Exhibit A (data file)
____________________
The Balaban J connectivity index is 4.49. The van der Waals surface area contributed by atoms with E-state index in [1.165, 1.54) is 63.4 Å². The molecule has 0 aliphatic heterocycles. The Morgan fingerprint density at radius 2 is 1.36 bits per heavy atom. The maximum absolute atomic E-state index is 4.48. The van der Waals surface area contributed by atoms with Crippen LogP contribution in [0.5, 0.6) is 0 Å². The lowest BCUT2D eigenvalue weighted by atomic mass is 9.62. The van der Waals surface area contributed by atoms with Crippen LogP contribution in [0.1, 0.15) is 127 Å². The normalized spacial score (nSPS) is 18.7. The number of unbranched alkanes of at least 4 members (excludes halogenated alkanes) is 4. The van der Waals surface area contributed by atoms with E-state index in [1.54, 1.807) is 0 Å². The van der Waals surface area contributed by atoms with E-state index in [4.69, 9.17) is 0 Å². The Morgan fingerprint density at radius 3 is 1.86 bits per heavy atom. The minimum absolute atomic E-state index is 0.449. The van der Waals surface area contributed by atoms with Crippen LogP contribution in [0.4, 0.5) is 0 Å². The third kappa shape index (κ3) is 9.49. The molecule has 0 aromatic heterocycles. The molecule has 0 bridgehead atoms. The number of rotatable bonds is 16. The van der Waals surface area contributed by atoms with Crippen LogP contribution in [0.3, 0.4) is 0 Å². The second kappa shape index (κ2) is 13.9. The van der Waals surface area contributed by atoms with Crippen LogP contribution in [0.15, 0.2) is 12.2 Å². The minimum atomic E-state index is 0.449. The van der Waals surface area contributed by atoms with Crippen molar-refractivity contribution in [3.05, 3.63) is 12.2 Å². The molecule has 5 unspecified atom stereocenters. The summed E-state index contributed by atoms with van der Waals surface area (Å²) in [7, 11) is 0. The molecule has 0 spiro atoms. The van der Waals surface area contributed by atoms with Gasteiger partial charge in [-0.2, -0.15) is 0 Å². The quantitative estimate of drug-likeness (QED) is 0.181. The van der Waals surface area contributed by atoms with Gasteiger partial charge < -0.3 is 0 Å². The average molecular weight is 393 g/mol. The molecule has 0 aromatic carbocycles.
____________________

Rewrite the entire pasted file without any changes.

The Balaban J connectivity index is 4.49. The van der Waals surface area contributed by atoms with E-state index in [1.165, 1.54) is 63.4 Å². The molecule has 0 aliphatic heterocycles. The Morgan fingerprint density at radius 2 is 1.36 bits per heavy atom. The maximum absolute atomic E-state index is 4.48. The van der Waals surface area contributed by atoms with Crippen LogP contribution in [0.5, 0.6) is 0 Å². The lowest BCUT2D eigenvalue weighted by atomic mass is 9.62. The van der Waals surface area contributed by atoms with Crippen LogP contribution in [0.1, 0.15) is 127 Å². The normalized spacial score (nSPS) is 18.7. The number of unbranched alkanes of at least 4 members (excludes halogenated alkanes) is 4. The van der Waals surface area contributed by atoms with E-state index in [1.54, 1.807) is 0 Å². The van der Waals surface area contributed by atoms with E-state index in [4.69, 9.17) is 0 Å². The Morgan fingerprint density at radius 3 is 1.86 bits per heavy atom. The minimum absolute atomic E-state index is 0.449. The van der Waals surface area contributed by atoms with Crippen LogP contribution in [0.4, 0.5) is 0 Å². The third kappa shape index (κ3) is 9.49. The molecule has 0 aromatic heterocycles. The molecule has 0 bridgehead atoms. The number of rotatable bonds is 16. The van der Waals surface area contributed by atoms with Crippen LogP contribution in [0.3, 0.4) is 0 Å². The second kappa shape index (κ2) is 13.9. The van der Waals surface area contributed by atoms with Crippen LogP contribution in [0.15, 0.2) is 12.2 Å². The minimum atomic E-state index is 0.449. The van der Waals surface area contributed by atoms with Crippen molar-refractivity contribution in [3.05, 3.63) is 12.2 Å². The molecule has 5 unspecified atom stereocenters. The summed E-state index contributed by atoms with van der Waals surface area (Å²) in [7, 11) is 0. The molecule has 0 spiro atoms. The van der Waals surface area contributed by atoms with Gasteiger partial charge in [-0.2, -0.15) is 0 Å². The quantitative estimate of drug-likeness (QED) is 0.181. The van der Waals surface area contributed by atoms with Gasteiger partial charge < -0.3 is 0 Å². The average molecular weight is 393 g/mol. The molecule has 0 aromatic carbocycles.